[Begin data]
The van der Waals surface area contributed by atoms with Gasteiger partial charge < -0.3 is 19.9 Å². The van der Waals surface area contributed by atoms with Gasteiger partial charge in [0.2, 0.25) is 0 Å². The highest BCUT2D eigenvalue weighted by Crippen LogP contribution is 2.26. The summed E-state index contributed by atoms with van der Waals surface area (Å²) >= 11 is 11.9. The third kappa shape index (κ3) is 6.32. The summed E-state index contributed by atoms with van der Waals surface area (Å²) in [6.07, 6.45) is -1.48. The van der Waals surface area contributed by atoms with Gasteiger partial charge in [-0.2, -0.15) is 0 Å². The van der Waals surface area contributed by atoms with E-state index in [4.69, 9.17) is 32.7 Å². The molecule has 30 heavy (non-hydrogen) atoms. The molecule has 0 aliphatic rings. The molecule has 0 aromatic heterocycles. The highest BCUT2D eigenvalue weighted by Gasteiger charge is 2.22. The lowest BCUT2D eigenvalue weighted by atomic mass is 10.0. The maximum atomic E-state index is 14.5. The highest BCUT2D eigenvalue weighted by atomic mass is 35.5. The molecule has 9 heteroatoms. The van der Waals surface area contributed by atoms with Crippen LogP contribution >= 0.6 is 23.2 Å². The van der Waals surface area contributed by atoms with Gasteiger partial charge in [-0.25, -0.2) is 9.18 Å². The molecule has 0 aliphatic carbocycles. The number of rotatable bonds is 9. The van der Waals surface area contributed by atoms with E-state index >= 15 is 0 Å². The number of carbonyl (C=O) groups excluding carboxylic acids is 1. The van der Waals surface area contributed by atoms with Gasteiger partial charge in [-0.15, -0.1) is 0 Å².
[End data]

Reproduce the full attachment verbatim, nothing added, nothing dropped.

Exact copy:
The van der Waals surface area contributed by atoms with Gasteiger partial charge < -0.3 is 19.9 Å². The van der Waals surface area contributed by atoms with Gasteiger partial charge in [0.2, 0.25) is 0 Å². The highest BCUT2D eigenvalue weighted by Crippen LogP contribution is 2.26. The summed E-state index contributed by atoms with van der Waals surface area (Å²) >= 11 is 11.9. The third kappa shape index (κ3) is 6.32. The summed E-state index contributed by atoms with van der Waals surface area (Å²) in [6.07, 6.45) is -1.48. The van der Waals surface area contributed by atoms with Gasteiger partial charge in [-0.2, -0.15) is 0 Å². The van der Waals surface area contributed by atoms with E-state index in [4.69, 9.17) is 32.7 Å². The molecule has 30 heavy (non-hydrogen) atoms. The molecule has 0 aliphatic rings. The molecule has 0 aromatic heterocycles. The highest BCUT2D eigenvalue weighted by Gasteiger charge is 2.22. The lowest BCUT2D eigenvalue weighted by atomic mass is 10.0. The maximum atomic E-state index is 14.5. The highest BCUT2D eigenvalue weighted by atomic mass is 35.5. The molecule has 9 heteroatoms. The van der Waals surface area contributed by atoms with Crippen LogP contribution >= 0.6 is 23.2 Å². The van der Waals surface area contributed by atoms with Gasteiger partial charge in [-0.25, -0.2) is 9.18 Å². The molecule has 0 aliphatic carbocycles. The number of rotatable bonds is 9. The van der Waals surface area contributed by atoms with E-state index >= 15 is 0 Å². The number of carbonyl (C=O) groups excluding carboxylic acids is 1. The van der Waals surface area contributed by atoms with Gasteiger partial charge in [-0.15, -0.1) is 0 Å².